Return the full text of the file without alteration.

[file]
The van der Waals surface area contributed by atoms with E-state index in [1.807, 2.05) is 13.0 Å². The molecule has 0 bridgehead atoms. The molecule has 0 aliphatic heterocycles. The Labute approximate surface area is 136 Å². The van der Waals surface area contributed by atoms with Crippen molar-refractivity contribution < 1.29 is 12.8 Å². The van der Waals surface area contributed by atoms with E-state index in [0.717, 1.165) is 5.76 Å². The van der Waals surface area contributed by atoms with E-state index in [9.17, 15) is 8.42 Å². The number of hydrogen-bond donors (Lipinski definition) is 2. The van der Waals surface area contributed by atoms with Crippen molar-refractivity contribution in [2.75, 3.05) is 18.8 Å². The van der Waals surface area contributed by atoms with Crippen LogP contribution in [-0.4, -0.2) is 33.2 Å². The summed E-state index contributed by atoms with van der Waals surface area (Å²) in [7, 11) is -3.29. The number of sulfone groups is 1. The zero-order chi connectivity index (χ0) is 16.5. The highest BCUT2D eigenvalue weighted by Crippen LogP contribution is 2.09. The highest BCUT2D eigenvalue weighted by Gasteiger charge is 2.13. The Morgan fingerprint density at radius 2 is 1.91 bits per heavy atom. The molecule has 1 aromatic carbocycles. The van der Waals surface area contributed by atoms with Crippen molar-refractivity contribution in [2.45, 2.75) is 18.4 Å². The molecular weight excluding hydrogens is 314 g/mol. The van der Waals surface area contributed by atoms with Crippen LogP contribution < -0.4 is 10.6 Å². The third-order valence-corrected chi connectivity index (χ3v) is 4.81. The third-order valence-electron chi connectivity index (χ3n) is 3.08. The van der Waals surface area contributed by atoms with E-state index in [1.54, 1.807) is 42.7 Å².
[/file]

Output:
The van der Waals surface area contributed by atoms with E-state index in [1.807, 2.05) is 13.0 Å². The molecule has 0 bridgehead atoms. The molecule has 0 aliphatic heterocycles. The Labute approximate surface area is 136 Å². The van der Waals surface area contributed by atoms with Crippen molar-refractivity contribution < 1.29 is 12.8 Å². The van der Waals surface area contributed by atoms with E-state index in [0.717, 1.165) is 5.76 Å². The van der Waals surface area contributed by atoms with E-state index in [9.17, 15) is 8.42 Å². The number of hydrogen-bond donors (Lipinski definition) is 2. The van der Waals surface area contributed by atoms with Crippen molar-refractivity contribution in [2.75, 3.05) is 18.8 Å². The van der Waals surface area contributed by atoms with Crippen LogP contribution in [-0.4, -0.2) is 33.2 Å². The summed E-state index contributed by atoms with van der Waals surface area (Å²) in [7, 11) is -3.29. The number of sulfone groups is 1. The zero-order chi connectivity index (χ0) is 16.5. The highest BCUT2D eigenvalue weighted by Crippen LogP contribution is 2.09. The highest BCUT2D eigenvalue weighted by Gasteiger charge is 2.13. The Morgan fingerprint density at radius 2 is 1.91 bits per heavy atom. The molecule has 1 aromatic carbocycles. The van der Waals surface area contributed by atoms with Crippen molar-refractivity contribution in [2.45, 2.75) is 18.4 Å². The molecular weight excluding hydrogens is 314 g/mol. The van der Waals surface area contributed by atoms with Crippen LogP contribution < -0.4 is 10.6 Å². The third-order valence-corrected chi connectivity index (χ3v) is 4.81. The third-order valence-electron chi connectivity index (χ3n) is 3.08. The van der Waals surface area contributed by atoms with E-state index in [1.54, 1.807) is 42.7 Å².